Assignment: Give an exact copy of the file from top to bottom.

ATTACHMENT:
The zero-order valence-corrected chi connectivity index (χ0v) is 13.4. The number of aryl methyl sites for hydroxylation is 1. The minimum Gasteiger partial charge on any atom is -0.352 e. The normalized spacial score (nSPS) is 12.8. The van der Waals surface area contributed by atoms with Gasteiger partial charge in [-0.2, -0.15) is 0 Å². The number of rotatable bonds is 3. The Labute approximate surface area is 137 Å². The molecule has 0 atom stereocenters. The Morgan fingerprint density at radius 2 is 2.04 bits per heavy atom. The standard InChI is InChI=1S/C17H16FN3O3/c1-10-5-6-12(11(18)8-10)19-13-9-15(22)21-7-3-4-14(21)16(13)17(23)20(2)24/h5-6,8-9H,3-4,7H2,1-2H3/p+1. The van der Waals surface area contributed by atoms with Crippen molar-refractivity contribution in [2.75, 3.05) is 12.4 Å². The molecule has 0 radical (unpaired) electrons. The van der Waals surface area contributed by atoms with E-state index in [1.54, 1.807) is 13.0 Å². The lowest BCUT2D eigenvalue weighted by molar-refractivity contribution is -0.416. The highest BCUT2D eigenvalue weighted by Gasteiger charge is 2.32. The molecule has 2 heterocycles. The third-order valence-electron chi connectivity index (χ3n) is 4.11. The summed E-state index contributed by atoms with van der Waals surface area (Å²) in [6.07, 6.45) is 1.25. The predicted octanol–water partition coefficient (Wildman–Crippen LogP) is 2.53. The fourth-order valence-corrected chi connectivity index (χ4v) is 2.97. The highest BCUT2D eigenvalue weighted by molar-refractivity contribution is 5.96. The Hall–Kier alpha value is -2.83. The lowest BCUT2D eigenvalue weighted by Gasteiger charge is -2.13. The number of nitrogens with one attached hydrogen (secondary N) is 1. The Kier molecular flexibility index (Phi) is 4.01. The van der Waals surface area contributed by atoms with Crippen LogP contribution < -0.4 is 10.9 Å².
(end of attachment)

The zero-order valence-corrected chi connectivity index (χ0v) is 13.4. The number of aryl methyl sites for hydroxylation is 1. The minimum Gasteiger partial charge on any atom is -0.352 e. The normalized spacial score (nSPS) is 12.8. The van der Waals surface area contributed by atoms with Gasteiger partial charge in [-0.2, -0.15) is 0 Å². The number of rotatable bonds is 3. The Labute approximate surface area is 137 Å². The molecule has 0 atom stereocenters. The Morgan fingerprint density at radius 2 is 2.04 bits per heavy atom. The standard InChI is InChI=1S/C17H16FN3O3/c1-10-5-6-12(11(18)8-10)19-13-9-15(22)21-7-3-4-14(21)16(13)17(23)20(2)24/h5-6,8-9H,3-4,7H2,1-2H3/p+1. The van der Waals surface area contributed by atoms with Crippen molar-refractivity contribution in [2.75, 3.05) is 12.4 Å². The molecule has 0 radical (unpaired) electrons. The van der Waals surface area contributed by atoms with E-state index in [1.54, 1.807) is 13.0 Å². The lowest BCUT2D eigenvalue weighted by molar-refractivity contribution is -0.416. The highest BCUT2D eigenvalue weighted by Gasteiger charge is 2.32. The molecule has 2 heterocycles. The third-order valence-electron chi connectivity index (χ3n) is 4.11. The summed E-state index contributed by atoms with van der Waals surface area (Å²) in [6.07, 6.45) is 1.25. The predicted octanol–water partition coefficient (Wildman–Crippen LogP) is 2.53. The fourth-order valence-corrected chi connectivity index (χ4v) is 2.97. The highest BCUT2D eigenvalue weighted by molar-refractivity contribution is 5.96. The Hall–Kier alpha value is -2.83. The lowest BCUT2D eigenvalue weighted by Gasteiger charge is -2.13. The number of nitrogens with one attached hydrogen (secondary N) is 1. The Kier molecular flexibility index (Phi) is 4.01. The van der Waals surface area contributed by atoms with Crippen LogP contribution < -0.4 is 10.9 Å².